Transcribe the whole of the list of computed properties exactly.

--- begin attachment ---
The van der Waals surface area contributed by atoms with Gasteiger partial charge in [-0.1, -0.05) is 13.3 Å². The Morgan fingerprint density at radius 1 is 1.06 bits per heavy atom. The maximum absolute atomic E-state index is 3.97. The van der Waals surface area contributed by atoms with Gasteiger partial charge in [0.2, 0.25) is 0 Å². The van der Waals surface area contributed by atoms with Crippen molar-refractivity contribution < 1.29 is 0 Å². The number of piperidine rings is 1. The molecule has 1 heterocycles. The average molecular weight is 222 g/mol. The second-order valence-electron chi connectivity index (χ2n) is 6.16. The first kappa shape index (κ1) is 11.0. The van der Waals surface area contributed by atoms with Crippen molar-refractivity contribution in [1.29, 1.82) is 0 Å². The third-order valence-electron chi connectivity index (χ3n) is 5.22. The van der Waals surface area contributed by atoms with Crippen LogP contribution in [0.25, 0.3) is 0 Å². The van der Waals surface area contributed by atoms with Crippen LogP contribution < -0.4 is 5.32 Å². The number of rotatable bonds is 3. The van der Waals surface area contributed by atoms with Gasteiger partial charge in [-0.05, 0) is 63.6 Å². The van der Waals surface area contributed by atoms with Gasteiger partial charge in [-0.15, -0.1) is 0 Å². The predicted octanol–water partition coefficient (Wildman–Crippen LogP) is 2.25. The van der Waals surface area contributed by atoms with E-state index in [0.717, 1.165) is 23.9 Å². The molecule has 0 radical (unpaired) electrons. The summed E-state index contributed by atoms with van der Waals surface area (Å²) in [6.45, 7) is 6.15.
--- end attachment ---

The van der Waals surface area contributed by atoms with Gasteiger partial charge in [-0.1, -0.05) is 13.3 Å². The Morgan fingerprint density at radius 1 is 1.06 bits per heavy atom. The maximum absolute atomic E-state index is 3.97. The van der Waals surface area contributed by atoms with Gasteiger partial charge in [0.2, 0.25) is 0 Å². The van der Waals surface area contributed by atoms with Crippen molar-refractivity contribution < 1.29 is 0 Å². The number of piperidine rings is 1. The molecule has 1 heterocycles. The average molecular weight is 222 g/mol. The second-order valence-electron chi connectivity index (χ2n) is 6.16. The first kappa shape index (κ1) is 11.0. The van der Waals surface area contributed by atoms with Crippen molar-refractivity contribution in [1.29, 1.82) is 0 Å². The third-order valence-electron chi connectivity index (χ3n) is 5.22. The van der Waals surface area contributed by atoms with Crippen LogP contribution in [0.25, 0.3) is 0 Å². The van der Waals surface area contributed by atoms with Crippen LogP contribution < -0.4 is 5.32 Å². The number of rotatable bonds is 3. The van der Waals surface area contributed by atoms with Gasteiger partial charge in [-0.05, 0) is 63.6 Å². The van der Waals surface area contributed by atoms with Gasteiger partial charge in [-0.15, -0.1) is 0 Å². The predicted octanol–water partition coefficient (Wildman–Crippen LogP) is 2.25. The van der Waals surface area contributed by atoms with E-state index in [0.717, 1.165) is 23.9 Å². The molecule has 0 radical (unpaired) electrons. The summed E-state index contributed by atoms with van der Waals surface area (Å²) in [6.45, 7) is 6.15.